• In CKD patients receiving multiple Mircera doses, pharmacokinetics were studied after the first dose and on week 9 and week 19 or 21. Multiple dosing was found to have no effect on clearance, volume of distribution or bioavailability of Mircera. Based on population analyses of the clinical studies, Mircera did not accumulate following administration every four weeks. However, when Mircera was administered every 2 weeks, blood concentrations at steady state increased by 12%.
  • A comparison of serum concentrations of Mircera measured before and after hemodialysis in 41 patients showed that hemodialysis did not alter serum concentrations.
  • The single-dose pharmacokinetics of Mircera in patients with severe (Child-Pugh Classification Grade C) hepatic impairment and healthy volunteers were similar.
  • The site of SC injection (abdomen, arm or thigh) had no clinically important effects on the pharmacokinetics or pharmacodynamics of Mircera in healthy volunteers.

Nonclinical Toxicology

  • No carcinogenicity or genotoxicity studies have been conducted with Mircera. Methoxy polyethylene glycol-epoetin beta did not induce a proliferative response in either the erythropoietin receptor positive cell lines HepG2 and K562 or the erythropoietin receptor negative cell line RT112 in vitro. In addition, using a panel of human tissues, the in vitro binding of methoxy polyethylene glycol-epoetin beta was observed only in bone marrow progenitor cells.
  • When methoxy polyethylene glycol-epoetin beta was administered subcutaneously to male and female rats prior to and during mating, reproductive performance, fertility, and sperm assessment parameters were not affected.

Clinical Studies

  • Patients with chronic kidney disease on dialysis: ESA effects on rates of transfusion
  • In early clinical studies conducted in CKD patients on dialysis, ESAs have been shown to reduce the use of RBC transfusions. These studies enrolled patients with mean baseline hemoglobin levels of approximately 7.5 g/dL and ESAs were generally titrated to achieve a hemoglobin level of approximately 12 g/dL. Fewer transfusions were given during the ESA treatment period when compared to a pre-treatment interval.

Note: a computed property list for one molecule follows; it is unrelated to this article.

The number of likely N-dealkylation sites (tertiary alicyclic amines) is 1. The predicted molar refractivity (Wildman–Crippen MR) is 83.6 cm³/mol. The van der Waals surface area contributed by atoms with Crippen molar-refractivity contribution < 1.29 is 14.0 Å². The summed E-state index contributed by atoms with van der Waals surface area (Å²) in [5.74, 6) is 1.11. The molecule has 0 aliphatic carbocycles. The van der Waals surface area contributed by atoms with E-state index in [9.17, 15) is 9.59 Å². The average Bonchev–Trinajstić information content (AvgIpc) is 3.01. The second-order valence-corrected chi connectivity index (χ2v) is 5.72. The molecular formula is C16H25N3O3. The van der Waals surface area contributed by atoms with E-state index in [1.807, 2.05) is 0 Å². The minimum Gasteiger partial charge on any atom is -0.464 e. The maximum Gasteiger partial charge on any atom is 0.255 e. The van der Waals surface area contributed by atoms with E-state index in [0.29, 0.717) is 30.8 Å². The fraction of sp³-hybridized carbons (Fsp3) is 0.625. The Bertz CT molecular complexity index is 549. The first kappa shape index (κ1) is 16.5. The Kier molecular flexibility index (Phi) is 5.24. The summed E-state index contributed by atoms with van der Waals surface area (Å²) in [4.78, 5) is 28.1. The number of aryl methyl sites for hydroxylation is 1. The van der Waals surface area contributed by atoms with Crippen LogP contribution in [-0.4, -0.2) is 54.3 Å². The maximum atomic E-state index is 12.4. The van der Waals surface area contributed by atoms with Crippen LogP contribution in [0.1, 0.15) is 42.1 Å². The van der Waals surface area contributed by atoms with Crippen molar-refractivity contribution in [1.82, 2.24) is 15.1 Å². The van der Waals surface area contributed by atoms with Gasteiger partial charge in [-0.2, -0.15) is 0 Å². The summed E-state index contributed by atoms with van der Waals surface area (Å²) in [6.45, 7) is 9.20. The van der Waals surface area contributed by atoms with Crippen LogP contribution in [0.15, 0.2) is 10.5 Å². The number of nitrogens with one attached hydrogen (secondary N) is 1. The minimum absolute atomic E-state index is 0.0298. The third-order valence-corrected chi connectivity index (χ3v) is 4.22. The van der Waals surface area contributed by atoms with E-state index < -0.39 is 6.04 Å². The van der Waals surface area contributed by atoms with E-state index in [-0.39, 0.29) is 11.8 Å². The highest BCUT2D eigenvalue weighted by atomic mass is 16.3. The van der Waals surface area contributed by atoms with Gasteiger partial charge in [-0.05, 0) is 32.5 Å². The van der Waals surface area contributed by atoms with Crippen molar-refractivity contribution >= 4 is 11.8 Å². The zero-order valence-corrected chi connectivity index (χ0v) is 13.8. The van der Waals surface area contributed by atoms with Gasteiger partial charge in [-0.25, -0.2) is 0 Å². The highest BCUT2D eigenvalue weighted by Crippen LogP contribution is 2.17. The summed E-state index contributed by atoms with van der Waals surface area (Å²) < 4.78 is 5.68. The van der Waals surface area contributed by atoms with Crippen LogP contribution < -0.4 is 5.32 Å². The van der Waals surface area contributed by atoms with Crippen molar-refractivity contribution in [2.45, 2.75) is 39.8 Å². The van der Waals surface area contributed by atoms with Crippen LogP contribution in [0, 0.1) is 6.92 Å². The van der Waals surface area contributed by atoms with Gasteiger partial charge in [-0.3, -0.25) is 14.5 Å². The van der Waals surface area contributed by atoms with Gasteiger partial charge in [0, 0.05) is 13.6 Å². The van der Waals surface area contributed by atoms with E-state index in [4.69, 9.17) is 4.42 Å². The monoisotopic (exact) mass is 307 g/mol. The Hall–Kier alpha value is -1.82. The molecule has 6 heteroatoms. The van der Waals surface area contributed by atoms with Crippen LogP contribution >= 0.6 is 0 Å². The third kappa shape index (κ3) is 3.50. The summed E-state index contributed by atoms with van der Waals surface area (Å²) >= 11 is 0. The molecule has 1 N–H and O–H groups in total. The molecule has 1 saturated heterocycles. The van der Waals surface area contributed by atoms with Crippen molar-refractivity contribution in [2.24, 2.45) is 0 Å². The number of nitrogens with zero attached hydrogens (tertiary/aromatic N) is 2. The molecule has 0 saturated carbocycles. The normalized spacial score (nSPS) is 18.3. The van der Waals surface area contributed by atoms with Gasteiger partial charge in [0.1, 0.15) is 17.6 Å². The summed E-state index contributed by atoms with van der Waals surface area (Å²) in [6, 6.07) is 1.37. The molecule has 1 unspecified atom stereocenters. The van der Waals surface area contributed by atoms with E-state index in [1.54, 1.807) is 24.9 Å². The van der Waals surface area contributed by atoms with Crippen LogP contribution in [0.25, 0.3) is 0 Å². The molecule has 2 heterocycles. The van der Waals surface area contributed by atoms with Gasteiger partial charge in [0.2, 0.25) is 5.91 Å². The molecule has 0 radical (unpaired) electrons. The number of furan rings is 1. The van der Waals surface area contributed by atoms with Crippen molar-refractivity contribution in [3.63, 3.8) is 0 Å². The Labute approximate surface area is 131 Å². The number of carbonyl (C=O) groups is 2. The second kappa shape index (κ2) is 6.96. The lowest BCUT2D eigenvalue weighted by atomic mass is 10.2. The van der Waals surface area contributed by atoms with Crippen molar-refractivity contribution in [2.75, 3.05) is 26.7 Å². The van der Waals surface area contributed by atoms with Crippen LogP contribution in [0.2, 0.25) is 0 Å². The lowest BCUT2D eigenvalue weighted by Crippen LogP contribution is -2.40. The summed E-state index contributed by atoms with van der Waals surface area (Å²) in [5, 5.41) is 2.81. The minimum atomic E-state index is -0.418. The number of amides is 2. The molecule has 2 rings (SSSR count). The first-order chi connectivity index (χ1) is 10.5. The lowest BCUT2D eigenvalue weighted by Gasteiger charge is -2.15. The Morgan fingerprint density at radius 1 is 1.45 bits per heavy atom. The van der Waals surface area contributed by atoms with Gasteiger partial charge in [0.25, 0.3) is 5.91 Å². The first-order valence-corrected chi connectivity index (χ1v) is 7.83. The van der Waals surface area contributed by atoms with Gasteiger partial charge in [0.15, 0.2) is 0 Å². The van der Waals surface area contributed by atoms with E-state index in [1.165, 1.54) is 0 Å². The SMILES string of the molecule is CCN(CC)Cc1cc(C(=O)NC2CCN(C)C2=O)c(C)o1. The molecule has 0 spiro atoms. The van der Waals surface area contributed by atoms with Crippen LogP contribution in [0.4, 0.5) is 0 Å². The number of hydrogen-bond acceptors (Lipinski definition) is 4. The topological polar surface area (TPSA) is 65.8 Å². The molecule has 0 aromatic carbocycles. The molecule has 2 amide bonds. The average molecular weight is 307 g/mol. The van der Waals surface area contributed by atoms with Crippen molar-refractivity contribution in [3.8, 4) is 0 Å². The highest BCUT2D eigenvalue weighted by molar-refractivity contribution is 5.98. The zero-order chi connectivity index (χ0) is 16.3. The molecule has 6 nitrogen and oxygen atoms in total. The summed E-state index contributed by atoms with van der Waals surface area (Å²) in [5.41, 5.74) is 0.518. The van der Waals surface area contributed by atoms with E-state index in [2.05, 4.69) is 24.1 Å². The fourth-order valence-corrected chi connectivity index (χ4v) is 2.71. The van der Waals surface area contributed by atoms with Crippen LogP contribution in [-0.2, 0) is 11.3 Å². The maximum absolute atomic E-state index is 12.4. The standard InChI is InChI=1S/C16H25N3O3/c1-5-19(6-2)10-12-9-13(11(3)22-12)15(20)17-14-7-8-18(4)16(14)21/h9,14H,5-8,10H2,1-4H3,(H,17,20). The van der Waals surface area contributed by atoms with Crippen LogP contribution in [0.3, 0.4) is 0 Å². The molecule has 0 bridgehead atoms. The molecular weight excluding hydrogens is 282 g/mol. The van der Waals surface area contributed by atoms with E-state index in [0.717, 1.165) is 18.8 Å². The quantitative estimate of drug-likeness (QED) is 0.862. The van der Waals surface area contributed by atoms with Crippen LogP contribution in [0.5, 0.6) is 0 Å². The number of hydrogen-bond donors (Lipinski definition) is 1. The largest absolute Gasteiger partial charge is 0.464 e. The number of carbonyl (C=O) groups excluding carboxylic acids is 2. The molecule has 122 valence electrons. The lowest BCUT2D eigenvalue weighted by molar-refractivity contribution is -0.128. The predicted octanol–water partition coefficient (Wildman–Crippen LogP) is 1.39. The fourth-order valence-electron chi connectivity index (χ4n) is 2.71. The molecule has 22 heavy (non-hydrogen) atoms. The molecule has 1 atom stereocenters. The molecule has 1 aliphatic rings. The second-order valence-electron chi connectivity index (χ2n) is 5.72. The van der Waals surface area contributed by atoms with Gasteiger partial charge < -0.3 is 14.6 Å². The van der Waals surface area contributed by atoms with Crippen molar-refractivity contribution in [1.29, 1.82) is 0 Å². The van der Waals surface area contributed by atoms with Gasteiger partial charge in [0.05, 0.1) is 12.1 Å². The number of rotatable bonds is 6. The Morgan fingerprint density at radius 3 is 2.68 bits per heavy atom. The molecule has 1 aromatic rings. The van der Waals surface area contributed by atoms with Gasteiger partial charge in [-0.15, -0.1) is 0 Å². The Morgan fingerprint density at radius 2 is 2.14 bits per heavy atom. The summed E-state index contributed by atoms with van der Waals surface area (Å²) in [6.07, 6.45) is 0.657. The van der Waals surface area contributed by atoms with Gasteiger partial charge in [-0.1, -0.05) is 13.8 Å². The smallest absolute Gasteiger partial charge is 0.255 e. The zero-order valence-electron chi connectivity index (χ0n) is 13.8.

• In NHS, the yearly transfusion rate was 51.5% in the lower hemoglobin group (10 g/dL) and 32.4% in the higher hemoglobin group (14 g/dL).
  • Patients with chronic kidney disease not on dialysis: ESA effects on rates of transfusion
  • In TREAT, a randomized, double-blind trial of 4038 patients with CKD and type 2 diabetes not on dialysis, a post-hoc analysis showed that the proportion of patients receiving RBC transfusions was lower in patients administered an ESA to target a hemoglobin of 13 g/dL compared to the control arm in which the ESA was administered intermittently if hemoglobin concentration decreased to less than 9 g/dL (15% versus 25%, respectively). In CHOIR, a randomized open-label study of 1432 patients with CKD not on dialysis, use of an ESA to target a higher (13.5 g/dL) versus lower (11.3 g/dL) hemoglobin goal did not reduce the use of RBC transfusions. In each trial, no benefits occurred for the cardiovascular or end-stage renal disease outcomes. In each trial, the potential benefit of ESA therapy was offset by worse cardiovascular safety outcomes resulting in an unfavorable benefit-risk profile.
  • ESA effects on quality of life
  • Mircera use has not been demonstrated in controlled clinical trials to improve quality of life, fatigue, or patient well-being.
  • ESA effects on rates of death and other serious cardiac adverse events
  • Three randomized outcome trials (NHS, CHOIR and TREAT) have been conducted in patients with CKD using Epogen/PROCRIT/Aranesp to target higher vs. lower hemoglobin levels. Though these trials were designed to establish a cardiovascular or renal benefit of targeting higher hemoglobin levels, in all 3 studies, patients randomized to the higher hemoglobin target experienced worse cardiovascular outcomes and showed no reduction in progression to ESRD. In each trial, the potential benefit of ESA therapy was offset by worse cardiovascular safety outcomes resulting in an unfavorable benefit-risk profile.
  • Other ESA trials
  • The efficacy and safety of Mircera were assessed in six open-label, multi-center clinical studies that randomized patients to either Mircera or a comparator ESA. Two studies evaluated anemic patients with CKD who were not treated with an ESA at baseline and four studies evaluated patients who were receiving an ESA for treatment of the anemia of CKD. In all studies, patients were assessed as clinically stable at baseline and without evidence of infection or inflammation as determined by history and laboratory data, including C-reactive protein (CRP ≤ 15 mg/L for study 1 and CRP ≤ 30 mg/L for studies 2 to 6). A CRP value above the threshold led to the exclusion of no more than 3% of the screened patients.